Sen. Bernie Sanders is considering joining the race for president in 2016, he confirmed in an interview published Thursday.
Sanders, of Vermont, has served in the Senate since 2007, and previously held a seat in the House of Representatives from 1991-2007. He does not formally belong to any political party but has called himself a democratic socialist. He appears as an Independent on ballots.
In an interview with The Nation,
Sanders said he is exploring a White House run.
"I am prepared to run for president of the United States," he said. "I don’t believe that I am the only person out there who can fight this fight, but I am certainly prepared to look seriously at that race."
Running for president without the backing of one of the two major political parties would be difficult, and Sanders knows it. He would not commit to joining the Democrat party in order to run, saying only that all options are on the table.
Even getting media coverage and invitations to debates would be difficult as an Independent, Sanders said. Still, with the rift between both parties growing wider and wider, and with more and more Americans calling themselves Independents, going that route would not be the worst decision, he thinks.
"The number of people who identify as Democrats or Republicans is at a historically low point," Sanders said. "In that sense, running outside the two-party system can be a positive politically."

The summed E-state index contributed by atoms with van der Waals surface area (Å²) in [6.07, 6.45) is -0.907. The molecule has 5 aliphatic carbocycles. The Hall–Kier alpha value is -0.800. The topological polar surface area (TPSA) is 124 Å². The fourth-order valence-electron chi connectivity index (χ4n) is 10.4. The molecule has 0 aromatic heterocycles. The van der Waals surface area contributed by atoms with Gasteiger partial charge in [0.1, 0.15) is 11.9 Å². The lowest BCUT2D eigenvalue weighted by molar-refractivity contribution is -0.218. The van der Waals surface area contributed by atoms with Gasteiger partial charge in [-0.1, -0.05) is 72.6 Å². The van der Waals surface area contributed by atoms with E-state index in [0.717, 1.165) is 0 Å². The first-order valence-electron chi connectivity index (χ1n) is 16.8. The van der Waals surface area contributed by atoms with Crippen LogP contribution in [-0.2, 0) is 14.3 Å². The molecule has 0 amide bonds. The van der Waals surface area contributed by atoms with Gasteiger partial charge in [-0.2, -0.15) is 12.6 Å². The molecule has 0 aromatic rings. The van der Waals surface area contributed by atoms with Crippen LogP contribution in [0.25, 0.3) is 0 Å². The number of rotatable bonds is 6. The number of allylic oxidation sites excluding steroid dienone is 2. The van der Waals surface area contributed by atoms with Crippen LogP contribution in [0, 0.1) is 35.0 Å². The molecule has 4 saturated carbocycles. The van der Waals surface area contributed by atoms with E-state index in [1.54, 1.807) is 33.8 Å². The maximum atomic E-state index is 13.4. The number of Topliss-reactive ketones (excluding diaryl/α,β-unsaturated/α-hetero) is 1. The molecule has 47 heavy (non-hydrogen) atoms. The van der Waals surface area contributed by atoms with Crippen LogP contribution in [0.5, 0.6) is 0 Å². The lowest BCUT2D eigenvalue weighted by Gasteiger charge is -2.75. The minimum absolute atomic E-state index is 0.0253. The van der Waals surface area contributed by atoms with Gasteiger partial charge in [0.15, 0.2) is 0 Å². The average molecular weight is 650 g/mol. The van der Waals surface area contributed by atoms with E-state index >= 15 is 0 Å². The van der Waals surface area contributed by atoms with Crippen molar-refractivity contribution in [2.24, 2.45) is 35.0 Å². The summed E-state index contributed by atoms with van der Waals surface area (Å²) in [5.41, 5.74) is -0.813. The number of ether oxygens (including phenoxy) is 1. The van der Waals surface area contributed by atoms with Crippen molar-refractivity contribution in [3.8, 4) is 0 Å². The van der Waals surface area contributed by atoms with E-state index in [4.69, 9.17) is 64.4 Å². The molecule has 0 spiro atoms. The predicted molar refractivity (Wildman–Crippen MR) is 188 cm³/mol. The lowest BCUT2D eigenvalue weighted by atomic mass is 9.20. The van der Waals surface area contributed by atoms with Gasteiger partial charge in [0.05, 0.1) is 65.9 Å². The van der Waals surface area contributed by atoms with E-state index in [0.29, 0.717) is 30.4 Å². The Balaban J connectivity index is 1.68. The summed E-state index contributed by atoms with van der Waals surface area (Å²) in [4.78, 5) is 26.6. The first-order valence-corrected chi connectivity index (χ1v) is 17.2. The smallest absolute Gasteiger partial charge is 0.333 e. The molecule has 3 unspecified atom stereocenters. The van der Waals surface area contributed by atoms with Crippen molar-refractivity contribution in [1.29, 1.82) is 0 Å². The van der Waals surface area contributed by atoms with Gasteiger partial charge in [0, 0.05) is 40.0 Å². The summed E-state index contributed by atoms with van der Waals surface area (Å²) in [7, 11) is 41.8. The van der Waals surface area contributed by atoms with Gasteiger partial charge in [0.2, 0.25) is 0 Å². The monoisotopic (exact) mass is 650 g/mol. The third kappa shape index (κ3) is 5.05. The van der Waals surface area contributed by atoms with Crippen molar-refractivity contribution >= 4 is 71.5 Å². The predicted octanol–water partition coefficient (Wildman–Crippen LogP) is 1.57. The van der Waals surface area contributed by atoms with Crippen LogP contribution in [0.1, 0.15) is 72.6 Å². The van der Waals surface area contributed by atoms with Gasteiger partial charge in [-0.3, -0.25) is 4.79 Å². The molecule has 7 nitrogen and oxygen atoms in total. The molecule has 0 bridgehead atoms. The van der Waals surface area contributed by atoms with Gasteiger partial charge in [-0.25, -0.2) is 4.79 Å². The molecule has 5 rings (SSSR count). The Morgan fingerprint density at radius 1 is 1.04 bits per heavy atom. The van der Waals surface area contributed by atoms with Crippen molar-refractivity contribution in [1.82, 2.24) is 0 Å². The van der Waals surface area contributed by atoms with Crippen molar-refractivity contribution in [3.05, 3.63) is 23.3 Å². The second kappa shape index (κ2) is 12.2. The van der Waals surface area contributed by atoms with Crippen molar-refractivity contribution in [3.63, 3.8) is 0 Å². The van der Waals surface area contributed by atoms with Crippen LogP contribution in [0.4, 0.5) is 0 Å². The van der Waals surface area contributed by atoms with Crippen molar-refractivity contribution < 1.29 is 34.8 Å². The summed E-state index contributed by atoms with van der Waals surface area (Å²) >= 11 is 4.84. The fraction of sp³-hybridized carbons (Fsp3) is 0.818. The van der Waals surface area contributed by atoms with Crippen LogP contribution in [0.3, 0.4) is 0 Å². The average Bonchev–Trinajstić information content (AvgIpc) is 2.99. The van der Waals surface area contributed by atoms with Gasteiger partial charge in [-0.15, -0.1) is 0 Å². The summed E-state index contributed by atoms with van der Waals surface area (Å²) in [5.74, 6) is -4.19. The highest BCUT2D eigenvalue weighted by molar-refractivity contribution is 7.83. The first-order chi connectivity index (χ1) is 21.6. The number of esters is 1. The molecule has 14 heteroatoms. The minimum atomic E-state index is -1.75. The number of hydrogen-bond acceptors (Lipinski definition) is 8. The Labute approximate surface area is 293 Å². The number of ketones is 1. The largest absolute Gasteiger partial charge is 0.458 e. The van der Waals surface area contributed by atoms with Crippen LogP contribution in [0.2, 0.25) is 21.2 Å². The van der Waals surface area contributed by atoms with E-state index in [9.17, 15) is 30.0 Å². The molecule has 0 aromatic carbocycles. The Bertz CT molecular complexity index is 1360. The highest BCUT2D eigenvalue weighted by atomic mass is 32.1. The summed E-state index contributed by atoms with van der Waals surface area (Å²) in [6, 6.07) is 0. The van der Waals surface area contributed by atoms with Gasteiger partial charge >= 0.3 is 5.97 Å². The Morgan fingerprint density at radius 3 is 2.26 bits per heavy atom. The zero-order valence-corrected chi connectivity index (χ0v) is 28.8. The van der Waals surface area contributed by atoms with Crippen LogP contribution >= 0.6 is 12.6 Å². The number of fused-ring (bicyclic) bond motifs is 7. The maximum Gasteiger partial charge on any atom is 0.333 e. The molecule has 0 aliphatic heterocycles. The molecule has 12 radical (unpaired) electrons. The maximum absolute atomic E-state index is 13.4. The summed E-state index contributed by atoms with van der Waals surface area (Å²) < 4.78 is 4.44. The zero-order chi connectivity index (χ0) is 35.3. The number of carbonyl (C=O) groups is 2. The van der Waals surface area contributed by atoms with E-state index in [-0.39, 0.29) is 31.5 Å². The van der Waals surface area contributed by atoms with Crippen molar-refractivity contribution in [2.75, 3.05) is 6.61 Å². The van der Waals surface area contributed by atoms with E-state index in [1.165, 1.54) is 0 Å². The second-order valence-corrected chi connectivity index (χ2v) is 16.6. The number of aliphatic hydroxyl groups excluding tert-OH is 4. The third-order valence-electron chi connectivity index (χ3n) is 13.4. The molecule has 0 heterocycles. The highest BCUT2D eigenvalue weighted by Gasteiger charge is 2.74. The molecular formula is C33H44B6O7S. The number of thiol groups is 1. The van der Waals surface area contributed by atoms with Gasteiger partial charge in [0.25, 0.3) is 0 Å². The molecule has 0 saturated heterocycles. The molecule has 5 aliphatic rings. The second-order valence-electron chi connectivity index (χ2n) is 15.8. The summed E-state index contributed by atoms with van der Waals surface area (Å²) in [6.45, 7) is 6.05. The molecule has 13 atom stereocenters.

But doing that has its risks — especially for a left-leaning Independent. As Sanders points out, any candidate with Democratic views running as an Independent would be taking votes away from the Democratic candidate, which in turn helps the Republican in the race. He called that "the [Ralph] Nader dilemma."
Sanders points out that to be successful as an Independent running for president, you have to, in essence, build a strong third party.
"If you look back to Nader’s candidacy [in 2000], the hope of Nader was not just that he might be elected president but that he would create a strong third party," Sanders said. "Nader was a very strong candidate, very smart, very articulate. But the strong third party did not emerge. The fact is that is very difficult to do."
Nader responded to Sanders’ potential White House bid with a letter to the senator.
In it, Nader appears frustrated with his fruitless attempts to contact Sanders "for years," and said he needs to make some changes if he wants to win the presidency.
"You are a Lone Ranger, unable even to form a core progressive force within the Senate (eg. Senator Sherrod Brown, Senator Elizabeth Warren, etc.)," Nader wrote. "You surely understand that without internal and external networking, there are no strategies to deploy, beyond speechifying, putting forward amendments that go nowhere and an occasional hearing where you incisively question witnesses.
"You’re not a complete loner," Nader wrote at the end of the letter. "But consider the unfilled potential of a Senator with broad ranging corporate reform and enforcement proposals that need an ongoing constituency with chapters and supporters through the country. Day in and day out!"
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